In the season of Lent, we reflect on the way we are supposed to be living as Christians.
Jesus calls us to become like him, more and more, little by little, each day. And the way we come to know him is by following the path he sets before us in the Gospels and in the liturgy and teachings of his Church.
“Come and see,” Jesus says to his disciples in the Gospel. This is both a command and a promise. If we come to him and follow him, he will show us who he is and what he is about.
When we accompany Jesus — when we walk with him in our daily lives, when we pray with him and reflect on his words and example in the Gospel — we see the values he lives by. The values of the Kingdom he is calling us to build on earth.
These are the Beatitudes. The Beatitudes are his “way” of being in the world; they describe his character, his attitudes and outlook on life. And the Beatitudes give us a kind of program for our own lives.
As we reflect on the second and third Beatitudes — blessed are those who mourn and blessed are the meek — we need to remember that these blessings of Jesus are part of a single way of life, a path that he calls us to follow.
In the Beatitudes, Jesus is not talking about categories of people. He is not bestowing his blessings on some people who are in mourning and others who are meek.
Instead, in the Beatitudes, Jesus is telling us what qualities we need to have if we want to follow him.
Jesus wants us to mourn for the sin of the world — and the suffering and injustice caused by sin. For Jesus, mourning is not a passive reaction to what we see around us. He is not calling us to sit around crying and feeling sorry for the way things are.
The Gospels show Jesus weeping twice. Once at the grave of his friend Lazarus. And once near the end of his life, as he drew near Jerusalem and considered the suffering that would come to the city.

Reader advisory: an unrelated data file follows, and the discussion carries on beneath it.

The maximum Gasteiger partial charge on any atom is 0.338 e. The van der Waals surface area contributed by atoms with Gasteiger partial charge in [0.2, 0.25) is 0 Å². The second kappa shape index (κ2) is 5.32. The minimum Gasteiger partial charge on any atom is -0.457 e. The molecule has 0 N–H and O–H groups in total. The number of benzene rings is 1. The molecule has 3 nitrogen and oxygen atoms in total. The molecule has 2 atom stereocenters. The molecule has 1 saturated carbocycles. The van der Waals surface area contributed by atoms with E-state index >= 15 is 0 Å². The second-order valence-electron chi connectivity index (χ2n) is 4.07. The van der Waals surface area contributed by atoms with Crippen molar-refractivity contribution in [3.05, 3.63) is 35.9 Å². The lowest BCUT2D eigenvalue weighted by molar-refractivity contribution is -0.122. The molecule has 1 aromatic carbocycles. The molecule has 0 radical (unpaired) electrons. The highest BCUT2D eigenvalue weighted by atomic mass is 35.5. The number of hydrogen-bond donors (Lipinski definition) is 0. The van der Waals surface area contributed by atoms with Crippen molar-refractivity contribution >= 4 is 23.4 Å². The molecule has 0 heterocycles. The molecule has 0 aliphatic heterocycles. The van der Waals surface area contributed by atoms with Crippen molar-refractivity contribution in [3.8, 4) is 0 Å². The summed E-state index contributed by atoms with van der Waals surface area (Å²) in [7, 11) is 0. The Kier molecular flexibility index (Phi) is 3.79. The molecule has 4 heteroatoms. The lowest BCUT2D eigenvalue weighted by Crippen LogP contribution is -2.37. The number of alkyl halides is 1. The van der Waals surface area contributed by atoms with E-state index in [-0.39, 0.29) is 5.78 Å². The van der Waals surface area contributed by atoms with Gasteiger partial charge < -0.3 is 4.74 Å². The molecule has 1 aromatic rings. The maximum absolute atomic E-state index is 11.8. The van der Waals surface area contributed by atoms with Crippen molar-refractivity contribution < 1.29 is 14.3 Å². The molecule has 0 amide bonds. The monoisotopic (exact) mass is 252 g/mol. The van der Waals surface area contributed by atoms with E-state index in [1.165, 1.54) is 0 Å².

The tears of Jesus became waters of healing. His mourning became the source of new life. In his weeping, he raised Lazarus from the dead. In his cries and tears on the Cross, he turned the city’s sorrows to joy and opened the way to a “new Jerusalem.”
In the same way, as we follow Jesus, our mourning must be life-giving, our sorrow an act of solidarity.
In saying, “Blessed are those who mourn,” Jesus commands us to be compassionate. To suffer with the suffering. To bind their wounds and help them bear their burdens.
St. Paul translated this Beatitude as: “Weep with those who weep.” In mourning the sin of the world, we are called to follow Jesus in resisting injustice and delivering our neighbors from cruelty and evil.
The third Beatitude, “Blessed are the meek,” is also a demand of our Christian identity. Again, Jesus is our model. He said, “Learn from me, for I am meek and humble of heart.”
For Jesus, meek does not mean weak. The great Old Testament leaders, Moses and David, and the Messiah hoped for by the prophets — all were described as “meek.”
So “meekness” gives us a window into the power of God.
God’s power is different than the world’s power. God does not save the world by aggression or force. Jesus came into this world little and unnoticed, a tiny baby born in the manger of the poor. He was crucified in weakness.
In calling us to be meek, Jesus calls us to trust that God’s weakness is stronger than anything in this world. He calls us to be confident that God is still working out his loving plan of salvation in the world, even in the face of the world’s evil and anguish.
Jesus calls us to play our part in this plan of redemption. But he wants us to use God’s means — the spiritual weapons of love and prayer, self-denial and nonviolence — not the means of this world.
To be meek is not to be passive in the face of evil. Jesus was mocked and scorned on the Cross. He responded not in anger but in love — praying for those who persecuted him. So we too are called to master our anger and passions, and to overcome evil with good.
As we continue our Lenten journey this week, let’s keep praying for one another. And let’s ask Mary our Mother to help us to imitate Jesus in his gentle humility of spirit and to help save others by the power of our love and goodness.